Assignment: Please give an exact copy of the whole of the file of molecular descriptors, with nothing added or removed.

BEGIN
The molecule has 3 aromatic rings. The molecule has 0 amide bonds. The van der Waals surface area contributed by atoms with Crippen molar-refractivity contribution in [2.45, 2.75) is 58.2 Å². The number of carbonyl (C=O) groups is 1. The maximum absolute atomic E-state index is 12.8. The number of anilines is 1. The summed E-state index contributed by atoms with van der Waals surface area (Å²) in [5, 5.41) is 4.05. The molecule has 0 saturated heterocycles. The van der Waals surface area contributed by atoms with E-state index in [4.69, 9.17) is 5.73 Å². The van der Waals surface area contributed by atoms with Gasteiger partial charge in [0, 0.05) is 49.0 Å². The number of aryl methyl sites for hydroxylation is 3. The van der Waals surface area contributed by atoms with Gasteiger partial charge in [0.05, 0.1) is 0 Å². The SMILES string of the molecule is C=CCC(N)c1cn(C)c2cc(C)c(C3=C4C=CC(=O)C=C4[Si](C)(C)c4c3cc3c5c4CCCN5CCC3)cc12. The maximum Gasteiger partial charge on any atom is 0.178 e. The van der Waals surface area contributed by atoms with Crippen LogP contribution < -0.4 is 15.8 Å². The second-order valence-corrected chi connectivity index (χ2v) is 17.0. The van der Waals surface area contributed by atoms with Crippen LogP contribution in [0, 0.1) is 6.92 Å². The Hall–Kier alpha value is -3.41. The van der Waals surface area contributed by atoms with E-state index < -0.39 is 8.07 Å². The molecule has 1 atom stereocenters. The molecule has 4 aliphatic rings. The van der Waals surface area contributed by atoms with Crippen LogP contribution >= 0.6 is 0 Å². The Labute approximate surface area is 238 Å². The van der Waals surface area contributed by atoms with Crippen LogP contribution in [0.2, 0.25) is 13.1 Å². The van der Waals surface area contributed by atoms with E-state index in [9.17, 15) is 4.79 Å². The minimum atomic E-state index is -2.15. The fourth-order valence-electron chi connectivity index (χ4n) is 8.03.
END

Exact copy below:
The molecule has 3 aromatic rings. The molecule has 0 amide bonds. The van der Waals surface area contributed by atoms with Crippen molar-refractivity contribution in [2.45, 2.75) is 58.2 Å². The number of carbonyl (C=O) groups is 1. The maximum absolute atomic E-state index is 12.8. The number of anilines is 1. The summed E-state index contributed by atoms with van der Waals surface area (Å²) in [5, 5.41) is 4.05. The molecule has 0 saturated heterocycles. The van der Waals surface area contributed by atoms with E-state index in [4.69, 9.17) is 5.73 Å². The van der Waals surface area contributed by atoms with Gasteiger partial charge in [0, 0.05) is 49.0 Å². The number of aryl methyl sites for hydroxylation is 3. The van der Waals surface area contributed by atoms with Gasteiger partial charge in [0.05, 0.1) is 0 Å². The SMILES string of the molecule is C=CCC(N)c1cn(C)c2cc(C)c(C3=C4C=CC(=O)C=C4[Si](C)(C)c4c3cc3c5c4CCCN5CCC3)cc12. The maximum Gasteiger partial charge on any atom is 0.178 e. The van der Waals surface area contributed by atoms with Crippen LogP contribution < -0.4 is 15.8 Å². The second-order valence-corrected chi connectivity index (χ2v) is 17.0. The van der Waals surface area contributed by atoms with Crippen LogP contribution in [0, 0.1) is 6.92 Å². The Hall–Kier alpha value is -3.41. The van der Waals surface area contributed by atoms with E-state index < -0.39 is 8.07 Å². The molecule has 1 atom stereocenters. The molecule has 4 aliphatic rings. The van der Waals surface area contributed by atoms with Crippen LogP contribution >= 0.6 is 0 Å². The Labute approximate surface area is 238 Å². The van der Waals surface area contributed by atoms with Crippen LogP contribution in [0.2, 0.25) is 13.1 Å². The van der Waals surface area contributed by atoms with E-state index in [9.17, 15) is 4.79 Å². The minimum atomic E-state index is -2.15. The fourth-order valence-electron chi connectivity index (χ4n) is 8.03.